Several years later, in 1997, the attempted assassination of Khaled Meshal, then the representative of Hamas in Jordan, sparked a debacle that threatened to destroy relations between Jordan and Israel. 

As two Mossad agents administered poison to Meshal, the resulting commotion led to their capture. Jordan’s King Hussein subsequently raged at the Israelis and demanded an antidote to save Meshal’s life. The choice was that, or trying the would-be killers in open court and exposing the operation to the world. Israel supplied the antidote, and no Mossad assassination has since taken place on Jordanian soil. 

Failed ploy

In 2010, the Mossad received approval to execute Mahmoud al-Mabhouh, Hamas’ chief arms dealer responsible for supplying the group with Iranian arms. While he visited Dubai, a 27-person hit squad embedded itself in the city to prepare for the complicated operation.  

The assassins gained access to his hotel room while he wasn’t there; when he returned, they reportedly overpowered him, suffocated him with a pillow and injected him with a chemical that would point to his death being caused by a heart attack.  

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But the ploy failed, and thanks to the UAE’s massive surveillance apparatus and CCTV cameras, images of the Israeli killers were captured and circulated around the world. Undoubtedly, this exposure decimated the Kidon unit, blowing the cover of most conspirators and rendering them unable to continue in such roles.

The cloned passports that the Mossad used in the operation also compromised Mossad station chiefs in the European countries whose citizens’ documents were used to gain entry to Dubai. The British, Australian and Irish station chiefs were sent packing. Dubai raised such an outcry that Israeli authorities were forced to concede that the operation had been a disaster of epic proportions.

Targeted assassinations are a tactic, not a strategy. Israel has been using them as a substitute for diplomacy with its Arab enemies. Yet, killings are a stopgap measure; they may (or may not) bring temporary relief, but they ignore the fact that where one militant is eliminated, 100 stand in line - and of those, there are some who are far more cunning and capable than the one killed.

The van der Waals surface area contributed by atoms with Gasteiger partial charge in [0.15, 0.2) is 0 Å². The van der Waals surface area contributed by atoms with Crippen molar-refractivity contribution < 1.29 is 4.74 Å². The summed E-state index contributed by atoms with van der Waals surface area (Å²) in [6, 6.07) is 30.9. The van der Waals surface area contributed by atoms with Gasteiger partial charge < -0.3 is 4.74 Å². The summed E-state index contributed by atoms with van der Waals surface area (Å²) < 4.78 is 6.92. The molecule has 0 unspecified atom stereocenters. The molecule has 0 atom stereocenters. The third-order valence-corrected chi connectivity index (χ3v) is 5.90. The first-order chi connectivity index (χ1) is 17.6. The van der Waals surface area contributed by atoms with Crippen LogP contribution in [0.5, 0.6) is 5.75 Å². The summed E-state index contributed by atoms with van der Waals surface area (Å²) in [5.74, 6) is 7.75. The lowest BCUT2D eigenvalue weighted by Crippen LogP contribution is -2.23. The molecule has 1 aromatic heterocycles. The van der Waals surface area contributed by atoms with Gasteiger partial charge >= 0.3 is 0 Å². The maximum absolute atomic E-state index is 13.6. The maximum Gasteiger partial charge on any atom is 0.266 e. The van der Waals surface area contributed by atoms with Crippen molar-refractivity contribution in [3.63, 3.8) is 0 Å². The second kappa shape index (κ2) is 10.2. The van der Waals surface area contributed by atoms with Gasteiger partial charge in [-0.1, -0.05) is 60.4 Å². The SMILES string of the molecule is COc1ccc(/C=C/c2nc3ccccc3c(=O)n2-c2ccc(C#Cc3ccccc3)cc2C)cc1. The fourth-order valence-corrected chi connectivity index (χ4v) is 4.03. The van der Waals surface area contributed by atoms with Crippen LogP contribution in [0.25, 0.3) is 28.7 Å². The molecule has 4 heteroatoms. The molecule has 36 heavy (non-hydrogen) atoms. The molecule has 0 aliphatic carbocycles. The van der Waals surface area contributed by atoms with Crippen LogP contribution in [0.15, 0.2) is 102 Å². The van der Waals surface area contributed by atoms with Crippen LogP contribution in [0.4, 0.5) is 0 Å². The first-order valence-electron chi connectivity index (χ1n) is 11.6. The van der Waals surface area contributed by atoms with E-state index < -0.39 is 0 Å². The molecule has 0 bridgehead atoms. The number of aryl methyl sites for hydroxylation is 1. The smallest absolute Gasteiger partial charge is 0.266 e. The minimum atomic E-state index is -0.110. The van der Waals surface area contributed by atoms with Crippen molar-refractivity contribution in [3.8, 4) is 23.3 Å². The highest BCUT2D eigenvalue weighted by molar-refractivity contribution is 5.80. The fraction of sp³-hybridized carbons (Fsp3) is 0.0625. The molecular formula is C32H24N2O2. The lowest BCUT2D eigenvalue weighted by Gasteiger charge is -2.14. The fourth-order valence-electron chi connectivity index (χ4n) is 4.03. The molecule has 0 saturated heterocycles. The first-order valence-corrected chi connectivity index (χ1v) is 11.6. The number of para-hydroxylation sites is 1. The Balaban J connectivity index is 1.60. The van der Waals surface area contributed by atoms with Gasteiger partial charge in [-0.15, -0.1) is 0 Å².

Refusal to compromise 

Such operations are an admission of failure - an admission that Israel has no plans to live at peace with its neighbours, and that it prefers to “mow the grass” periodically (as described by Israeli intelligence and military figures), rather than confront the deeper problems it faces.  

Instead of compromising on any of the key issues required to make peace, Israel prefers to pick off individual figures one by one, as a measure of temporary relief. It’s like prescribing aspirin for a patient diagnosed with cancer.

This transforms your country from a nation of laws governed by constitutional rights, into the sort of national security state that Israel is

Despite the skepticism among Mossad leaders about targeted killings, Israel has exported this as one among many counterterrorism tactics to the US in its operations in the region; the US has killed hundreds of innocent civilians in its fight against al-Qaeda, al-Shabab and the Islamic State. 

Most Americans are oblivious to the fact that when you adopt targeted killings as your country’s primary counterterrorism policy, you also adopt all of the ethical quandaries that Israel’s military and intelligence apparatuses have given short shrift. This transforms your country from a nation of laws governed by constitutional rights, into the sort of national security state that Israel is.

The views expressed in this article belong to the author and do not necessarily reflect the editorial policy of Middle East Eye.

Richard Silverstein writes the Tikun Olam blog, devoted to exposing the excesses of the Israeli national security state. His work has appeared in Haaretz, the Forward, the Seattle Times and the Los Angeles Times. He contributed to the essay collection devoted to the 2006 Lebanon war, A Time to Speak Out (Verso) and has another essay in the collection, Israel and Palestine: Alternate Perspectives on Statehood (Rowman & Littlefield) Photo of RS by: (Erika Schultz/Seattle Times)